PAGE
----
Sunday, November 21, 2010

Review: Fannie's Last Supper

Chris Kimball decided that it was a good idea to try and recreate a twelve-course Victorian dinner party. He devoted several years of his life to this project, and this book is the story of how he did it. As his manual Kimball took the most popular of late-nineteenth century cookbooks, The Fannie Farmer Cookbook. And the meal is quite a production: multi-tier jellies, complicated fried artichokes, old world punch. Many of the dishes are also disgusting to the modern palate: brain balls in soup, gelatin made out of calves' hooves. Readers should be aware that the description of some of these dishes is truly disgusting, but in a train-wreck-can't-look-away way. To add to the "authenticity" of the meal, Kimball chose to create the meal on a Victorian-era coal stove, a practice which caused its own problems, including impossible temperature regulation, and a kitchen so warm that one of the chef's pants melted.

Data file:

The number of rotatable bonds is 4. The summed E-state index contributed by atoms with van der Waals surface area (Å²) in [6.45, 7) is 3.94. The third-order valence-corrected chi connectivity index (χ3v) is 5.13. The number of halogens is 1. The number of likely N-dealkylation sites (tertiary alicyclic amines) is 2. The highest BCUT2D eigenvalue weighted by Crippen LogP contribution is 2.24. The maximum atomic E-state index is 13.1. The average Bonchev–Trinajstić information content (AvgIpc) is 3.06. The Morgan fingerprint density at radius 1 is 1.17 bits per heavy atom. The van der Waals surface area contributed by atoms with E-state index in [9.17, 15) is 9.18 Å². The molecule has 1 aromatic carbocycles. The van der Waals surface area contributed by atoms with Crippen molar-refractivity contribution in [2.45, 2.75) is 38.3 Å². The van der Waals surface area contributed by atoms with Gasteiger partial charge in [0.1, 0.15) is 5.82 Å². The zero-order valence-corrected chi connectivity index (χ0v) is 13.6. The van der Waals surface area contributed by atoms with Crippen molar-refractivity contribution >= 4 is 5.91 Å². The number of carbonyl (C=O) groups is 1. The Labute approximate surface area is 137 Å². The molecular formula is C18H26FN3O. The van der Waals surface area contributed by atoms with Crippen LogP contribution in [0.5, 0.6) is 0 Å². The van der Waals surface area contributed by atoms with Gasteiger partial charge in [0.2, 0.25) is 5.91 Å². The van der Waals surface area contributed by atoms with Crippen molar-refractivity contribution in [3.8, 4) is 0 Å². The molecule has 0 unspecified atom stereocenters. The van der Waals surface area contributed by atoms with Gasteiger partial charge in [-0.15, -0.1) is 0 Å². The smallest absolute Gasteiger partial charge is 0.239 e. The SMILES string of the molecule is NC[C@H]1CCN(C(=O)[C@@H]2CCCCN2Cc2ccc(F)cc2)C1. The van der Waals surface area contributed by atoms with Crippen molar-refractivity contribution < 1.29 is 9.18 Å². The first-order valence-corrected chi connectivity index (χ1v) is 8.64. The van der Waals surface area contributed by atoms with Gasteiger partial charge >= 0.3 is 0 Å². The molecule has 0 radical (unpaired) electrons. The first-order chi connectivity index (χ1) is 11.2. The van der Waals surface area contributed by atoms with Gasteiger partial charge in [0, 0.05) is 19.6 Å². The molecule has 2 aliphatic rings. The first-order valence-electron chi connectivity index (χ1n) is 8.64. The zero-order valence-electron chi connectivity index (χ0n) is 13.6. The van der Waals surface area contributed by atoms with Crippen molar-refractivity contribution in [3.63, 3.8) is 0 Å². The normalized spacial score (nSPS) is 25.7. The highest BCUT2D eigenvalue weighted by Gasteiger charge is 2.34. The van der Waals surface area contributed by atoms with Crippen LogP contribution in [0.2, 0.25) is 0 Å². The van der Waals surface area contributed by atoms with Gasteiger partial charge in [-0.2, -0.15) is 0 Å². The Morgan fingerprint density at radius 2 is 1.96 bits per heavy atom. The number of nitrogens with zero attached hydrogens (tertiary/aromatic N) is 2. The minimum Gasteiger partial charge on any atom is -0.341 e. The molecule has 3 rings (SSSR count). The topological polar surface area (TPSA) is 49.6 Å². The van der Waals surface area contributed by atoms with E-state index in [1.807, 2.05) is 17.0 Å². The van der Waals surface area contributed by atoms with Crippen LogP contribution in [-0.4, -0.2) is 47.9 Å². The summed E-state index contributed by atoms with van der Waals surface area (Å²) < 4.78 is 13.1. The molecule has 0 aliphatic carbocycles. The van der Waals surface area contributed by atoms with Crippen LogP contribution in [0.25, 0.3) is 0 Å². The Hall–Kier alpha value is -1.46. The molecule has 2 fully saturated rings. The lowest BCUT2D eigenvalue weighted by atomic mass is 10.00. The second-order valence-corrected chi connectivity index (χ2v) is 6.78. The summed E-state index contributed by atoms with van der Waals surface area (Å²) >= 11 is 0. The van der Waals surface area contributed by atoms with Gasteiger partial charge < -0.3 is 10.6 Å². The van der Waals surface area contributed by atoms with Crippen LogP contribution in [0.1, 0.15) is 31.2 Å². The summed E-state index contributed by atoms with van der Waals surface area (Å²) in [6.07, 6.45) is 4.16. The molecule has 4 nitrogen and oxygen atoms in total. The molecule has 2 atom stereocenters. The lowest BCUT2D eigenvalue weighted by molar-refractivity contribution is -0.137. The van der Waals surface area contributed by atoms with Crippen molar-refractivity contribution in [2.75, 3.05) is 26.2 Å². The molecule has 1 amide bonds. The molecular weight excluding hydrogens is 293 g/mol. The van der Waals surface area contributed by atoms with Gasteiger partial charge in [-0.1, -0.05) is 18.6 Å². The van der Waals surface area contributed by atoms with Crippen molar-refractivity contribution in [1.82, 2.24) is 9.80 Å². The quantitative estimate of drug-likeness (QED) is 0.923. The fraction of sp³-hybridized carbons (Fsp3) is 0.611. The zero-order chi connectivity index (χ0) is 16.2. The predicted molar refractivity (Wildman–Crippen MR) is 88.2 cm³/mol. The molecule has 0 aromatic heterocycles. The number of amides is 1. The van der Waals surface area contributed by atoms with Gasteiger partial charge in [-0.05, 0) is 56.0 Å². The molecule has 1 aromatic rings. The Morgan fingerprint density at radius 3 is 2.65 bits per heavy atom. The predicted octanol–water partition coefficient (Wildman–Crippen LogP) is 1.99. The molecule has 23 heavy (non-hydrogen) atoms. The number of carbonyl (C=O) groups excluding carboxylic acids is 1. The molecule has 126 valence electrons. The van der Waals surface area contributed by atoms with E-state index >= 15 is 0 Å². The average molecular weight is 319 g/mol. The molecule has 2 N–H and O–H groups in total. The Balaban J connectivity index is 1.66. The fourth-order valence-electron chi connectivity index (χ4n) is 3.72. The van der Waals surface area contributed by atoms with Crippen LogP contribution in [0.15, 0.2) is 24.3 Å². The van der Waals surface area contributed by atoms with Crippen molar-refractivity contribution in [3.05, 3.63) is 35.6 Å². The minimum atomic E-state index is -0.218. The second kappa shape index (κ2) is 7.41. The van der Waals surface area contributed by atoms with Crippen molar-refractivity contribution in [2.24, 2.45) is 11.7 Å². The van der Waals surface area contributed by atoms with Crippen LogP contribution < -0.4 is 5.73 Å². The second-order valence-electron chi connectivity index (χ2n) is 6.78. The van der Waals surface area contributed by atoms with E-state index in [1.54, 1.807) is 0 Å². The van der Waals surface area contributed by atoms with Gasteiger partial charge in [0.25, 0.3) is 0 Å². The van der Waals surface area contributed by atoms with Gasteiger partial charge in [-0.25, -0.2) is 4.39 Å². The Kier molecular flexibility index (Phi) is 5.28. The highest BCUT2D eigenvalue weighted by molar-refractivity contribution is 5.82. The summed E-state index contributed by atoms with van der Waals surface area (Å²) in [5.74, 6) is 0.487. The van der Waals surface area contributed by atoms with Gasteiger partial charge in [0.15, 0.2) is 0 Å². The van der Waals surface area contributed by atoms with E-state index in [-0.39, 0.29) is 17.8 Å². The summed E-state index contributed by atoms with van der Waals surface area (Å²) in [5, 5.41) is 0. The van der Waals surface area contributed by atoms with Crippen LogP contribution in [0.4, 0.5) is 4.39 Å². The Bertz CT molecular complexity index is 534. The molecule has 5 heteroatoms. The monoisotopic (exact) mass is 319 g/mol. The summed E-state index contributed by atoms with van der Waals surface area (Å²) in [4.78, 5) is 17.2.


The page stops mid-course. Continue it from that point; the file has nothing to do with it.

The book intersperses the history of Farmer and Victorian cooking with Kimball's own efforts to recreate a Victorian meal. Each chapter is organized around one of the courses, but the historical information often bears little relevance to the particular course at hand. Some chapters are better at establishing this relevancy than others.

More of an issue for me was the fact that I just could not get into the purpose of this project. I couldn't help but thinking throughout that this was a lot of money wasted for no particular purpose. Kimball produced a PBS documentary on his Victorian dinner as well, and I have to wonder if this was a project better suited to film than to a book. I'll probably seek out the documentary. Perhaps that will change my impression that this project marks a case of privileged foodies getting together to play Victorian gentry.

Chris Kimball, Fannie's Last Supper: Re-Creating One Amazing Meal from Fannie Farmer's 1896 Cookbook (Hyperion, 2010) ISBN: 1401323227

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